We’ve been working with our Nordic Application Engineer over the weekend, although he was off yesterday as it was Martin Luther King day. He’s been somewhat able to recreate our problem in that he can cause some instability by using a hairdryer to rapidly change temperature — however, we generally do the opposite in our testing and rapidly cool the devices to exhibit the behaviour. We’ll continue to work with him today and hopefully he can create a low temperature test environment.
In the meantime, we have started to qualify an external crystal as a low-frequency clock source as that’s a potential hardware fix. Initial testing results show the expected stability (although our old firmware does as well; which is the enigma here). I also spent the weekend adding this component to all of our designs (which required also changing the programming connector on each board due to space considerations), and we’ll re-run samples of every device with it populated for testing. Whilst regression testing yesterday, Lorenzo noticed we were consuming too much current — so we’ll also figure that out today — but that’s why we regression test stuff, right? 🙂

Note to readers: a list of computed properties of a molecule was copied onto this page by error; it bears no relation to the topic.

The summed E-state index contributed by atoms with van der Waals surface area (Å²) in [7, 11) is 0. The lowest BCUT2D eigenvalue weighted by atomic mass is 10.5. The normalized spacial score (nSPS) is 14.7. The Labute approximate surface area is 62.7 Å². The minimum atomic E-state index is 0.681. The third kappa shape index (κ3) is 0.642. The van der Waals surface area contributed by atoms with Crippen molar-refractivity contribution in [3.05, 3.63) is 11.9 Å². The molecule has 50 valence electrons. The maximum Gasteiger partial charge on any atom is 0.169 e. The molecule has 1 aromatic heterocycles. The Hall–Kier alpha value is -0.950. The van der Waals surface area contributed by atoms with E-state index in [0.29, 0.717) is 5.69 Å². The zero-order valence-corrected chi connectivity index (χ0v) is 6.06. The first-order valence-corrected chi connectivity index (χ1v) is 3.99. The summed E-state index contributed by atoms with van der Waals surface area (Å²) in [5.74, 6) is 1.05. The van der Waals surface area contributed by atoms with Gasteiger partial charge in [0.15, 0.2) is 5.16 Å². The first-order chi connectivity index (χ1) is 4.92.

Just to clarify the exact nature of the problem: it’s a fringe-case where rapidly cooling the silicon causes instability with the Bluetooth radio stack. We were initially optimistic this was just a bug in our code (as we control that), but as we’ve dug deeper, it’s become apparent it’s the Nordic SoftDevice causing an “assert”. Because we don’t necessarily know everyone’s use-case for our devices, we want to make sure we ship the best product we can and replacing product in the field is far more time-consuming and expensive than taking a little bit extra time to understand an issue. We’re still [somewhat] hopeful there’s a software fix, especially given our old stack of firmware + SoftDevice + SDK doesn’t seem to exhibit the problem.
We’ll make another update in the next 48-hours.